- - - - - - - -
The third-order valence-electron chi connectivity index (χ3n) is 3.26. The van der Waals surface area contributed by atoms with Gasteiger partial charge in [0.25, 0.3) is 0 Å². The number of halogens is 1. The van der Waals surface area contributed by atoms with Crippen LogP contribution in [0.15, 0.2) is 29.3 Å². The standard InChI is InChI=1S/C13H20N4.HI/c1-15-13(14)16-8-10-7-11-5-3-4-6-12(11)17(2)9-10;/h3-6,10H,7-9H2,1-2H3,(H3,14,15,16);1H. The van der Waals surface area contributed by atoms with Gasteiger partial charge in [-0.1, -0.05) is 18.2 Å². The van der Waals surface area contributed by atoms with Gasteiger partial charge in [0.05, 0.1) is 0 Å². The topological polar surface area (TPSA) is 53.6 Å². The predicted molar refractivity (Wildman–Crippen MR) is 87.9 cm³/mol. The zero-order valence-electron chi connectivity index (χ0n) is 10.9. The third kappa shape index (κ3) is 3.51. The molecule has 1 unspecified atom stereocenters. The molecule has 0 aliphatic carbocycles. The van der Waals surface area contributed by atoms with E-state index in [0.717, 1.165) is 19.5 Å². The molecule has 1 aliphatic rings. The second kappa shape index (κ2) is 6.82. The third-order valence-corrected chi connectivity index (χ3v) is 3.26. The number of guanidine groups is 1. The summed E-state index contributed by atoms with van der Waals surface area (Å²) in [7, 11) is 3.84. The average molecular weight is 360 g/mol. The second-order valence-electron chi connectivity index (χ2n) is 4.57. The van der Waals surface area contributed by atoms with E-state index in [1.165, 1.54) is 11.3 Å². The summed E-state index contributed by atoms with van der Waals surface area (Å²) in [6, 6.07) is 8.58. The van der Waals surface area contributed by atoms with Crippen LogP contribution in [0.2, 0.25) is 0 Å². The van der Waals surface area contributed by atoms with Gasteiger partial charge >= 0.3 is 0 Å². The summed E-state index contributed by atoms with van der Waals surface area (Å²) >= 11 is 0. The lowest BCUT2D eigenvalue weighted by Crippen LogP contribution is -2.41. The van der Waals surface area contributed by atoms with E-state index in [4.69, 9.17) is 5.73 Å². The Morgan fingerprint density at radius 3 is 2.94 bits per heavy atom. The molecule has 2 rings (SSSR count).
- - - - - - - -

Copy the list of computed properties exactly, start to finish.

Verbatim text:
The third-order valence-electron chi connectivity index (χ3n) is 3.26. The van der Waals surface area contributed by atoms with Gasteiger partial charge in [0.25, 0.3) is 0 Å². The number of halogens is 1. The van der Waals surface area contributed by atoms with Crippen LogP contribution in [0.15, 0.2) is 29.3 Å². The standard InChI is InChI=1S/C13H20N4.HI/c1-15-13(14)16-8-10-7-11-5-3-4-6-12(11)17(2)9-10;/h3-6,10H,7-9H2,1-2H3,(H3,14,15,16);1H. The van der Waals surface area contributed by atoms with Gasteiger partial charge in [-0.1, -0.05) is 18.2 Å². The van der Waals surface area contributed by atoms with Gasteiger partial charge in [0.05, 0.1) is 0 Å². The topological polar surface area (TPSA) is 53.6 Å². The predicted molar refractivity (Wildman–Crippen MR) is 87.9 cm³/mol. The zero-order valence-electron chi connectivity index (χ0n) is 10.9. The third kappa shape index (κ3) is 3.51. The molecule has 1 unspecified atom stereocenters. The molecule has 0 aliphatic carbocycles. The van der Waals surface area contributed by atoms with E-state index in [0.717, 1.165) is 19.5 Å². The molecule has 1 aliphatic rings. The second kappa shape index (κ2) is 6.82. The third-order valence-corrected chi connectivity index (χ3v) is 3.26. The number of guanidine groups is 1. The summed E-state index contributed by atoms with van der Waals surface area (Å²) in [7, 11) is 3.84. The average molecular weight is 360 g/mol. The second-order valence-electron chi connectivity index (χ2n) is 4.57. The van der Waals surface area contributed by atoms with E-state index in [1.165, 1.54) is 11.3 Å². The summed E-state index contributed by atoms with van der Waals surface area (Å²) in [6, 6.07) is 8.58. The van der Waals surface area contributed by atoms with Crippen LogP contribution in [0.2, 0.25) is 0 Å². The van der Waals surface area contributed by atoms with Gasteiger partial charge >= 0.3 is 0 Å². The summed E-state index contributed by atoms with van der Waals surface area (Å²) >= 11 is 0. The lowest BCUT2D eigenvalue weighted by Crippen LogP contribution is -2.41. The van der Waals surface area contributed by atoms with E-state index in [4.69, 9.17) is 5.73 Å². The Morgan fingerprint density at radius 3 is 2.94 bits per heavy atom. The molecule has 2 rings (SSSR count).